SARS is contagious among people as well as in industry. The figures of losses do not make for pleasant reading.
In Malaysia alone, domestic travel has been slashed by some 60%. The immediate casualties are the hotel and transportation sectors, but other related sectors are not spared either.
Our country has seen tourism bloom into the second-largest foreign exchange earner, second only to manufacturing. It averaged more than RM2bil a month consistently throughout the year.
Although the drop in foreign tourist arrivals is not uniformly spread across the various countries of origin, the overall losses remain dramatic.
According to the Malaysian Association of Tour and Travel Agencies (Matta), arrivals from Taiwan and Hong Kong have plummeted by 90%, while those from China are near zero.
Tourists from our main source country, Singapore, are down by a similar 80%. Outbound businesses have plunged by 70%.
In a timely call, Deputy Prime Minister Datuk Seri Abdullah Ahmad Badawi has asked the corporate sector to help tide over these lean times by bringing forward their planned events in hotels and restaurants. It is hoped that the SARS situation would at least have eased towards the later part of the year.
Where budgets permit, functions can be held in these establishments in the interests of the nation’s economy as a whole. In turn, hotels and restaurants can do their part in easing the situation by offering the incentive of lower prices.
The latest data from Matta is not optimistic about hopes of boosting local tourism to compensate for the downturn in foreign tourist arrivals. The push from Cuti-Cuti Malaysia has not seen the desired result from would-be Malaysian holidaymakers.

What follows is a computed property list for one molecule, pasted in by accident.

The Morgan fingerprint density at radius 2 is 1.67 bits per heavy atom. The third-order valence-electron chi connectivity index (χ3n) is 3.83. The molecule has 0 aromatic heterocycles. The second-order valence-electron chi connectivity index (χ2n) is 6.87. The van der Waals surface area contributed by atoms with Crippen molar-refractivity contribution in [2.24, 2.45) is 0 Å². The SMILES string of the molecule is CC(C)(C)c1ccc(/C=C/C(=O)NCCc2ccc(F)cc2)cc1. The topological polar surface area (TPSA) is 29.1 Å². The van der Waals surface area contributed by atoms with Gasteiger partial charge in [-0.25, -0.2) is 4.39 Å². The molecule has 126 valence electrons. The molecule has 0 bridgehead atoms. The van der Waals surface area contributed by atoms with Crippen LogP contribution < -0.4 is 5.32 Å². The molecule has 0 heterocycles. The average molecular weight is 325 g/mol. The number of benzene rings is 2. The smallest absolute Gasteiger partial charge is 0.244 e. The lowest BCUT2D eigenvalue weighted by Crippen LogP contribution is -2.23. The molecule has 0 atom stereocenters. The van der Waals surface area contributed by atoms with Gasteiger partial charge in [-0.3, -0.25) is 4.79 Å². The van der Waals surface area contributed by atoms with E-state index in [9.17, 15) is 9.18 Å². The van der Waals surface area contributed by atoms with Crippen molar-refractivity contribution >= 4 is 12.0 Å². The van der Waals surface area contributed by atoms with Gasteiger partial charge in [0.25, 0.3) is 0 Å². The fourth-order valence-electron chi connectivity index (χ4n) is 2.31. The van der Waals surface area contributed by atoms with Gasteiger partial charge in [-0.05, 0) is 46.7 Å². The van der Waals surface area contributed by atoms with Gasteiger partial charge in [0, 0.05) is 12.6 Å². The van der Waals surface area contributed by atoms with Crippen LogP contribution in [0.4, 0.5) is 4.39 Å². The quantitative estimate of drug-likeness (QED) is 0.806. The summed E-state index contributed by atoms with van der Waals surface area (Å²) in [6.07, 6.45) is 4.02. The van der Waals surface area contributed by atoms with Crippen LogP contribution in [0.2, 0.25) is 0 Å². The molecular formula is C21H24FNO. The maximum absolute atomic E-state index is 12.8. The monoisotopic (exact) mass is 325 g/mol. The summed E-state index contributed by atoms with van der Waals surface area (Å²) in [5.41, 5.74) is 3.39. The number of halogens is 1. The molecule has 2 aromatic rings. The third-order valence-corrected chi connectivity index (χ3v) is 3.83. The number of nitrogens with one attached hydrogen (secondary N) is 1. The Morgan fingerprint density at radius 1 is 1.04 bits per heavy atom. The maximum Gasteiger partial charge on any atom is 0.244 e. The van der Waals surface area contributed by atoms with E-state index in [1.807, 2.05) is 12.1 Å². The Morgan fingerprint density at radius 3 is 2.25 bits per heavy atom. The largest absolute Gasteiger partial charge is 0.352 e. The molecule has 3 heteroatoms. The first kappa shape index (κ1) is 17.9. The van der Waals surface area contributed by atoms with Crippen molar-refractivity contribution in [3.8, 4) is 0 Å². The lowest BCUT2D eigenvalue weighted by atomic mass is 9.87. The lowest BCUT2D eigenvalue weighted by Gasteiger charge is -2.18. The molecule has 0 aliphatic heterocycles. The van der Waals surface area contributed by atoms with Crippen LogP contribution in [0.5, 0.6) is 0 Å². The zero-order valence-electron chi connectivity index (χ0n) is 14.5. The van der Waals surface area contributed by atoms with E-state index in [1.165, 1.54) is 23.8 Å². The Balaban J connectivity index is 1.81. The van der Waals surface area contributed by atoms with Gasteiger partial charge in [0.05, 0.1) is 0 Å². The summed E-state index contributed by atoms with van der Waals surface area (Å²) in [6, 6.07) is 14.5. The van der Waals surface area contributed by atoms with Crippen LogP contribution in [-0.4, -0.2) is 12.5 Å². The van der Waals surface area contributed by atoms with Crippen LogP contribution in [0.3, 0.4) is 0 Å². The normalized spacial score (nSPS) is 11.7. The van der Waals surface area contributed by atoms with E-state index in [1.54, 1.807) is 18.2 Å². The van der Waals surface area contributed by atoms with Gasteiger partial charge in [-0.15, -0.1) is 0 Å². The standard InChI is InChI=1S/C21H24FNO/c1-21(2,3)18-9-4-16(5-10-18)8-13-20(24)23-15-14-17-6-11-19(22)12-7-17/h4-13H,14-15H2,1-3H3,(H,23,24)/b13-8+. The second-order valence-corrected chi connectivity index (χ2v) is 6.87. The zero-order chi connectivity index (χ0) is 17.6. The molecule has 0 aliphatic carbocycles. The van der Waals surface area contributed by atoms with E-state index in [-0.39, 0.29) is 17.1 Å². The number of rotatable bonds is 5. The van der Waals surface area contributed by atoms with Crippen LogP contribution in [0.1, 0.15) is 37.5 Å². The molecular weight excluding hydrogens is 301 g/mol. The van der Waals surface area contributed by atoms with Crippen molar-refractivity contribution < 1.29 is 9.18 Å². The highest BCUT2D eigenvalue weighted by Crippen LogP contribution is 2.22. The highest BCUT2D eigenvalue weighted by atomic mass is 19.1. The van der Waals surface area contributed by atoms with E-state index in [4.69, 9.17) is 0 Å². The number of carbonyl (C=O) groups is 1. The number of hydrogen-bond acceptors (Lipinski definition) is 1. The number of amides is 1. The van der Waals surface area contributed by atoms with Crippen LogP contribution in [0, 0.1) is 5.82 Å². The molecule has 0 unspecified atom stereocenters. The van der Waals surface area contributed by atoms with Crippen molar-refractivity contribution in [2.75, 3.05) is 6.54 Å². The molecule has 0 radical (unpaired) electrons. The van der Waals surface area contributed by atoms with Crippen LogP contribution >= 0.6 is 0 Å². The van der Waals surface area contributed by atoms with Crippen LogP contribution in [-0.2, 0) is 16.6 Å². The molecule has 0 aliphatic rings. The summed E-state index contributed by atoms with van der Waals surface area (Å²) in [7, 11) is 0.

However, the Penang state government is not about to be deterred. It has invested time and effort in promoting its indigenous scenic sites, with an emphasis on clean air and a healthy environment.
There is no reason why other states cannot do likewise. It is time for each state government to emphasise its own local wonders by taking some pains in proper maintenance and sensible promotion of unique sites for the long term.
If there is any opportunity in adversity, let the SARS tragedy teach local governments about the importance of boosting local tourism as a permanent measure. This can be an alternative to foreign tourist arrivals in hard times, and a complement to international tourism in better times.
There are other important lessons to be learnt, and not just by the health authorities and the medical fraternity about coping better with infectious diseases. Income-generating sectors where jobs and livelihoods are involved should also learn to be more resilient and inventive.
We must all do our share. Since SARS comes as a harsh blow to all, then all of us need to play our part to overcome it.
Above all, Malaysians and foreign visitors alike must display a better appreciation of perspective and common sense. There is a need for taking sensible precautions, but never any reason to panic.
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